Science.gov (United States)

    Serkova, Valentina K.; Pavlov, Sergey V.; Romanava, Valentina A.; Monastyrskiy, Yuriy I.; Ziepko, Sergey M.; Kuzminova, Nanaliya V.; Wójcik, Waldemar; DzierŻak, RóŻa; Kalizhanova, Aliya; Kashaganova, Gulzhan

    2017-08-01

    Theoretical and practical substantiation of the possibility of the using the level of soluble vascular adhesion molecules (sVCAM) is performed. Expert system for the assessment of coronary heart disease (CHD) destabilization on the base of the analysis of soluble vascular adhesion molecules level is developed. Correlation between the increase of VCAM level and C-reactive protein (CRP) in patients with different variants of CHD progression is established. Association of chronic nonspecific vascular inflammation activation and CHD destabilization is shown. The expedience of parallel determination of sVCAM and CRP levels for diagnostics of CHD destabilization and forecast elaboration is noted.

  9. European region case study the ethos project for post-accident rehabilitation in the area of belarus contaminated by the Chernobyl disaster

    International Nuclear Information System (INIS)

    Paterson, J.

    2004-01-01

    As the worst civilian nuclear accident, the Chernobyl disaster presented the authorities first in the Soviet Union and then in the independent republics with an unprecedented problem. Strenuous and costly efforts were made to limit the effects of the accident and then to cope with the evacuation or rehabilitation as appropriate of the contaminated areas. By the mid-1990's, however, there was increasing evidence that the problems were over-taxing traditional responses. Into this context, a French team of specialists from a range of disciplines entered with a view to attempting improvements, but without preconceived ideas of what they would do or how they would do it. Beginning by listening to the people of the area of Belarus selected for the so-called ETHOS project, they discovered a profound distrust of the authorities and experts born of the perceived shortcomings of the official responses to the problems to date. They thus worked in close co-operation with the people both to identify the problems that concerned them and to develop solutions that took account of local opportunities and constraints. This interim report on a case study examining the ETHOS project is based on interviews with a wide range of people in the area of the project. It presents the problems identified by interviewees with the initial responses of the authorities and then their assessment of the ETHOS approach. The overall finding is that where public confidence has been lost in the context of an event such as the Chernobyl disaster, the authorities need to make a special effort to establish trust to a point where confidence returns. Traditional top-down responses appear to have exacerbated and reinforced the loss of confidence in this case whereas the approach of the ETHOS team appears to have succeeded in building trust to a significant degree - perhaps even to a point where there may be evidence that confidence is returning. (author)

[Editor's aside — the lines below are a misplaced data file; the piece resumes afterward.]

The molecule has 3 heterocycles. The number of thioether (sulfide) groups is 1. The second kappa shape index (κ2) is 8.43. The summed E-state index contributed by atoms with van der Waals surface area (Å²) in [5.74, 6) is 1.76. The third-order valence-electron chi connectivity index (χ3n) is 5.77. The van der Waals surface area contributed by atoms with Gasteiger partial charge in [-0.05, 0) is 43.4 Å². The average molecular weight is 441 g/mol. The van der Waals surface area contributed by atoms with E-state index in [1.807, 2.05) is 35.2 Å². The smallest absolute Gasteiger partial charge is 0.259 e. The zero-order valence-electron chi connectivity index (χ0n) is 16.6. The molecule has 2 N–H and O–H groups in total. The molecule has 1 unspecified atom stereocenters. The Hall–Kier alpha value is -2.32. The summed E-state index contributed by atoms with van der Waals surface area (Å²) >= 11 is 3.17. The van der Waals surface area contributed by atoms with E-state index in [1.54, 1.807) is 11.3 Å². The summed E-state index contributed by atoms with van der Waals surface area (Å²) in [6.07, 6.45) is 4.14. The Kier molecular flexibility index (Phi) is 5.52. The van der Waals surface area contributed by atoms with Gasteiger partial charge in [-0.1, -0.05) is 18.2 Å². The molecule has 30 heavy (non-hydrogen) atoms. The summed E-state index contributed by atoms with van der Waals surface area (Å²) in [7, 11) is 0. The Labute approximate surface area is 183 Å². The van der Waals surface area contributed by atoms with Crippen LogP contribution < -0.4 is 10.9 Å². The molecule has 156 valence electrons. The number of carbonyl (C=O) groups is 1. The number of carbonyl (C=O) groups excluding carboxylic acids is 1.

10. Hippocampal volume change measurement: quantitative assessment of the reproducibility of expert manual outlining and the automated methods FreeSurfer and FIRST.

    Science.gov (United States)

    Mulder, Emma R; de Jong, Remko A; Knol, Dirk L; van Schijndel, Ronald A; Cover, Keith S; Visser, Pieter J; Barkhof, Frederik; Vrenken, Hugo

    2014-05-15